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Everyone's a Little Bit Lance-Like

January 29, 2013

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While the story of disgraced cyclist Lance Armstrong may make us feel superior in our honesty, a recent BGU study published in the journal Psychological Sciences finds that given the opportunity we often choose to lie.

"To lie and to keep the lie going over time, requires two things: motivation and justification," says Dr. Shaul Shalvi of BGU's Department of Psychology."Whether the motivation is money, fame, status or the high esteem of others, it must be counterbalanced with enough justification that we can sustain our image of ourselves as good people." 

In his lab in the Negev desert, Dr. Shalvi found evidence that when faced with an opportunity to lie, subjects made a quick but precise calculation of that balance.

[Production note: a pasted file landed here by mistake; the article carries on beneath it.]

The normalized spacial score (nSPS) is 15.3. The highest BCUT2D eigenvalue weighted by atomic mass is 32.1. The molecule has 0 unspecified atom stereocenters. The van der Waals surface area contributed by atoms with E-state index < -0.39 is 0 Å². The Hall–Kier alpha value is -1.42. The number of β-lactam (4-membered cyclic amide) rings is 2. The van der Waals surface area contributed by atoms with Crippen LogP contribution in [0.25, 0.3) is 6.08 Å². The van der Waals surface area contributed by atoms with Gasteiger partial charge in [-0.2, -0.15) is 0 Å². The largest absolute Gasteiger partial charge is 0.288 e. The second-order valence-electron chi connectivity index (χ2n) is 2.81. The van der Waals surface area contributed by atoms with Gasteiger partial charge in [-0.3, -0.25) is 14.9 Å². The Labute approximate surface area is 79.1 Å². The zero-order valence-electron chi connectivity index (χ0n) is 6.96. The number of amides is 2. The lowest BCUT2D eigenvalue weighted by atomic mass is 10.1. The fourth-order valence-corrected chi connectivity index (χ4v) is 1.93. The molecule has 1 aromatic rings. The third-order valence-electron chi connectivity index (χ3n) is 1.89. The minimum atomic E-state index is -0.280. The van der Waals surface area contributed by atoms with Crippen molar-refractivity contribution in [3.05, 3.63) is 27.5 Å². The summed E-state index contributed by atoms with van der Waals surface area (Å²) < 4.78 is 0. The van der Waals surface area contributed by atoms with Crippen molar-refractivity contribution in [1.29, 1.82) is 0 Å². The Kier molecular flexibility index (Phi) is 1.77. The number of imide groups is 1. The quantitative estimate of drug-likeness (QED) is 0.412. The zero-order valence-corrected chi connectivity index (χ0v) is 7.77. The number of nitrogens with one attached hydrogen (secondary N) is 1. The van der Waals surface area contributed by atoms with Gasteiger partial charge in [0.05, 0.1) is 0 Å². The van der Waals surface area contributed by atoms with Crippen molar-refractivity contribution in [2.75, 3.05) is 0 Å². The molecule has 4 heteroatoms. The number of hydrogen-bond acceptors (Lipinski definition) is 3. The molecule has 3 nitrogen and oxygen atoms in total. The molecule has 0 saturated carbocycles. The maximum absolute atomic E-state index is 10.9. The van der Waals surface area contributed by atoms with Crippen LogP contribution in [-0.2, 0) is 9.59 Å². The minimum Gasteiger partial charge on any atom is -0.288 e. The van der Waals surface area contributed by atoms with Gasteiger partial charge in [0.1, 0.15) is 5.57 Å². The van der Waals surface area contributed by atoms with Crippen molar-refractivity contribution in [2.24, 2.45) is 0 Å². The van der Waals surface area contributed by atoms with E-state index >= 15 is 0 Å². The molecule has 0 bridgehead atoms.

Study participants were given a die to roll on their own. What they came up with on their first roll would determine their reward, they were told: the higher the roll, the more money they would be given. When given three chances to roll, subjects frequently lied, reporting not the value of their first roll but of their highest roll, Dr. Shalvi and colleagues found.

But when they had only one chance to roll the die, far fewer of them lied: Given a single, clear outcome, subjects could not "fudge" the truth with the justification that they had, after all, gotten a higher number at some point in the game.

"For Lance Armstrong, the decision to lie could have been easy," says Dr. Shalvi.

"With much to gain—and hence, high motivation—Armstrong could tell himself he was inspiring people with his story of triumph over cancer; that he was using his fame and money to help cancer patients and find a cure; that he was universally admired for his grit and his skill as an athlete and a team leader."